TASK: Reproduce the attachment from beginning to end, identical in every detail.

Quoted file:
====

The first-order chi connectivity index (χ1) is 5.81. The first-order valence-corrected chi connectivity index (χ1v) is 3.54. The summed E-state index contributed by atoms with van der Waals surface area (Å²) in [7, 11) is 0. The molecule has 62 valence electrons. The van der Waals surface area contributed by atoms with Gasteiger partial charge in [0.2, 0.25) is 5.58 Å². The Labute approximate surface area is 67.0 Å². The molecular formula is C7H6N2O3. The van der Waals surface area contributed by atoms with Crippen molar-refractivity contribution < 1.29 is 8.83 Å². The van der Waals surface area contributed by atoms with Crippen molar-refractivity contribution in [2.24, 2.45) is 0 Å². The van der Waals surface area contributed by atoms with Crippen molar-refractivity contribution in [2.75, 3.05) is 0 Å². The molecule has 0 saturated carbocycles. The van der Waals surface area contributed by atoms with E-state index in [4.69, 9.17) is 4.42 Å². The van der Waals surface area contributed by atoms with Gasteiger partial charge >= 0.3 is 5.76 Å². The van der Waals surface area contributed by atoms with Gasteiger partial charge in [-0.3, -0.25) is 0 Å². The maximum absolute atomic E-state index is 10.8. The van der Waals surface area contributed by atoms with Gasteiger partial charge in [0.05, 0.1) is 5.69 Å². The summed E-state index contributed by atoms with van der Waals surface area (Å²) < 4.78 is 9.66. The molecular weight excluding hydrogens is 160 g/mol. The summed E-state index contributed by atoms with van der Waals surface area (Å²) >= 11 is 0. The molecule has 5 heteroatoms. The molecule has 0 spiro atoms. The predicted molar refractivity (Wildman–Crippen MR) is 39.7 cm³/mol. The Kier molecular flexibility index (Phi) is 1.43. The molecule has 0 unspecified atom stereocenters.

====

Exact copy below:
The first-order chi connectivity index (χ1) is 5.81. The first-order valence-corrected chi connectivity index (χ1v) is 3.54. The summed E-state index contributed by atoms with van der Waals surface area (Å²) in [7, 11) is 0. The molecule has 62 valence electrons. The van der Waals surface area contributed by atoms with Gasteiger partial charge in [0.2, 0.25) is 5.58 Å². The Labute approximate surface area is 67.0 Å². The molecular formula is C7H6N2O3. The van der Waals surface area contributed by atoms with Crippen molar-refractivity contribution < 1.29 is 8.83 Å². The van der Waals surface area contributed by atoms with Crippen molar-refractivity contribution in [2.24, 2.45) is 0 Å². The van der Waals surface area contributed by atoms with Crippen molar-refractivity contribution in [2.75, 3.05) is 0 Å². The molecule has 0 saturated carbocycles. The van der Waals surface area contributed by atoms with E-state index in [4.69, 9.17) is 4.42 Å². The van der Waals surface area contributed by atoms with Gasteiger partial charge >= 0.3 is 5.76 Å². The van der Waals surface area contributed by atoms with Gasteiger partial charge in [-0.3, -0.25) is 0 Å². The maximum absolute atomic E-state index is 10.8. The van der Waals surface area contributed by atoms with Gasteiger partial charge in [0.05, 0.1) is 5.69 Å². The summed E-state index contributed by atoms with van der Waals surface area (Å²) < 4.78 is 9.66. The molecular weight excluding hydrogens is 160 g/mol. The summed E-state index contributed by atoms with van der Waals surface area (Å²) >= 11 is 0. The molecule has 5 heteroatoms. The molecule has 0 spiro atoms. The predicted molar refractivity (Wildman–Crippen MR) is 39.7 cm³/mol. The Kier molecular flexibility index (Phi) is 1.43. The molecule has 0 unspecified atom stereocenters.